Ray White Chief Economist
Rate rises may be over for now but asset prices are rising – is FOMO to blame? The RBA took a break this month and rates remained on hold. It is likely that slowing inflation was a key factor, in addition to the slowing economy. Despite this rate rises may not be over, with markets continuing to price in more increases for the year. While this is the case, prices across a range of assets including housing, shares and even bitcoin continue to rise. Given this is counter-intuitive in a situation where the cost of finance is so much more expensive and the potential for a recession is increasing, what is driving it?
For housing, there are a number of reasons. Part of it is population growth. Clearly showing up in rents, there are too few homes for the number of people that want to live in them. This is flowing through to pricing. In addition, there are fewer people putting their homes on the market and fewer homes being built.
While the supply side is a key to price rises, demand metrics are also looking more positive showing that buyers are back. The number of people actively bidding at auction has risen from an average of 2.2 bidders per auction in November last year to 2.9 bidders in June. Housing loan commitments increased by five per cent in May.
Why are buyers back, despite so many rate rises? It could be a fear of missing out. The best time to buy is the low of the market. Last year, we saw a lot of buyers watching and waiting for the housing market to crash, or for prices to come down substantially. The idea being that they could swoop in and grab a bargain. This belief of a significant fall in asset values didn’t just happen in the housing market. A similar trend played out in share markets and for more volatile asset classes such as cryptocurrencies.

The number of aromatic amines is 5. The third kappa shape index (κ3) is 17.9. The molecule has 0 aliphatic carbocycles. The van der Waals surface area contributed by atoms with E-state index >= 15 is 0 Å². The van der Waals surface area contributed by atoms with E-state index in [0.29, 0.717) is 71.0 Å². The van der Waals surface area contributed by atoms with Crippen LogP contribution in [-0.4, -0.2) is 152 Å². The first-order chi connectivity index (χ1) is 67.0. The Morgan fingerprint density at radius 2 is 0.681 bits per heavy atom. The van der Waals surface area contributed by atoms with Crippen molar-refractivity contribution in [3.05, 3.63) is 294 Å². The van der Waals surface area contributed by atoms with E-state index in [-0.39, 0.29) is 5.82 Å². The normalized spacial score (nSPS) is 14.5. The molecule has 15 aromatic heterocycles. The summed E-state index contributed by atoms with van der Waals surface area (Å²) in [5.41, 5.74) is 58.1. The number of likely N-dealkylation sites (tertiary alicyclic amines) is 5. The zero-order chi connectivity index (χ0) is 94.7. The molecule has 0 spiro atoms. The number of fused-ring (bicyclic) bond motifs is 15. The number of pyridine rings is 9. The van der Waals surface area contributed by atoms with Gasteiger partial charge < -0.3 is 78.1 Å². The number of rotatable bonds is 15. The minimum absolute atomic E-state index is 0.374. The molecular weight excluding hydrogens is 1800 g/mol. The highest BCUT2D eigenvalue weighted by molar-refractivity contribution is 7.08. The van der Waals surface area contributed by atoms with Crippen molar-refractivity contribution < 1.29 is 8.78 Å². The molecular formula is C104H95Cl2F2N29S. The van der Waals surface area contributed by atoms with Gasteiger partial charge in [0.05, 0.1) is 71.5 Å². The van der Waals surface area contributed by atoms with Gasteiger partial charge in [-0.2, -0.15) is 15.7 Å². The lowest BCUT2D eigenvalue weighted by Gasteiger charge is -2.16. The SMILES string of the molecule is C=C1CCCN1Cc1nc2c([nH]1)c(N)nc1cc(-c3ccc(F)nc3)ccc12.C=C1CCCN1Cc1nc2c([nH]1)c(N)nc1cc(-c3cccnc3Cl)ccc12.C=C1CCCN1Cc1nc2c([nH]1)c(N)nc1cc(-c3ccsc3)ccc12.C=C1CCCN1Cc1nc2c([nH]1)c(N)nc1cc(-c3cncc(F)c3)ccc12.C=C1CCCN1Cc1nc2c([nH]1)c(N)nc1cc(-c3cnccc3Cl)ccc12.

Instead of a crash, we have seen some decent performance this year and it is likely that this is going to continue to drive more buyers into the market. Capital city house prices have risen by 5.1 per cent since the start of the year, Australian shares rose 9.4 per cent over the year and Bitcoin has risen 80 per cent since January. More recently, the NASDAQ Composite Index has had its best month since the 1980s. For some assets, buyers have not only missed the downturn but pricing is well above the previous peak of early last year.
What could change the direction of asset prices movements? Right now, house price growth appears firmly entrenched. The increase over the quarter is now at its highest level since the end of 2021. More rate rises, a rise in distressed listings and even recession may not be enough to lead to a decline in prices.